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Traditionally, young peasant men who stood in the dependent gandu relationship to their fathers (Arnould 1984a: Goddard 1973: Hill 1972). had no well-defined role in consumption or other realms of sociopolitical life (Meillassoux 1981) as they had little or no control over household income. As in many other nonresident settings (Gregory 1982), their migration for wage labor in the twentieth century has served as a conduit for the introduction of novel consumer goods into village communities. They now express a revised age relation through their preference for wearing “small clothes” (Hausa. k’ ank’ anan kaya), which are secondhand. Locally reconditioned western shirts and pants, and so-called “functionary suits” in opposition to the traditionally styled long, loose shirt, baggy drawstring pants, and embroidered gown and hat (Hausa, man.l’an ka,ra) preferred by rich and elderly men. The new dichotomy in rural clothing styles expresses the long-standing tension between fathers and sons (Hausa. hire: cf. Meillassoux 1981). Wage labor for the sons provokes tension within the household over the disposition of labor, remittances, and other resources (Arnould 1984a, 1984b: Meillassoux 1981: Olivier de Sardan 1984). While the material terms of the opposition in social status between men and their sons has changed. Clothing style helps mediate the tension. Young men prefer their style, which allows them to express their social differentiation through Western goods. It avoids direct comparison with the elders’ style and downplays any competition for resources between them. “Small clothes” and functionary suits symbolically associate young men with the outside world and disassociate them from the constraints of village life. The style also symbolizes their availability for flirtation with unmarried women. To elder men, the wearing of k’ ank’ anan kaya connotes an absence of pretense to a voice in public affairs and household decisions. V-,’earing 161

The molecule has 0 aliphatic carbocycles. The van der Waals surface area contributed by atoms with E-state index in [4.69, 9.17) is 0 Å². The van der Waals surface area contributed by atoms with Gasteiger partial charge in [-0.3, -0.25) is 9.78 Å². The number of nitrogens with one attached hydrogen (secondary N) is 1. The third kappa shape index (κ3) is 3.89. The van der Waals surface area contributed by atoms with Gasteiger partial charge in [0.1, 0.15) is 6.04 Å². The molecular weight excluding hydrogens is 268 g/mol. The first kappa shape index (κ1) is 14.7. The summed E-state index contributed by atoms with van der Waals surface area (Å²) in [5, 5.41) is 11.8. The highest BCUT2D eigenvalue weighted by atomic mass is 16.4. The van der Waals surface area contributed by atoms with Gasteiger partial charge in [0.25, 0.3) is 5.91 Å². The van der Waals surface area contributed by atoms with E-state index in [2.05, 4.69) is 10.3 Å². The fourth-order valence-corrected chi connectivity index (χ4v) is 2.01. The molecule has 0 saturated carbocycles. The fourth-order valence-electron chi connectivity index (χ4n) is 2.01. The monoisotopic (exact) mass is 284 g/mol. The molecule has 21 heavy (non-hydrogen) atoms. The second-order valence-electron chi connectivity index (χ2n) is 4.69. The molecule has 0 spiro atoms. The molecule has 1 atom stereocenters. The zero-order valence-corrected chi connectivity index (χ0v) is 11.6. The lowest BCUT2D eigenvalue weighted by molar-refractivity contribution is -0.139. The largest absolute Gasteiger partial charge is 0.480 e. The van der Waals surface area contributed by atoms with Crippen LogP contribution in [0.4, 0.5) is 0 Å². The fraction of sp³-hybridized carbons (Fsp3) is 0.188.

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117anyan ka.l’a, often first worn when making formal visits to prospective in-laws or at marriage provides a symbol of a younger man’s intention to become a “serious” member of the community and to shed youthful ways. Thus, favorite objects are also used in Niger to denote age-related differences and statues.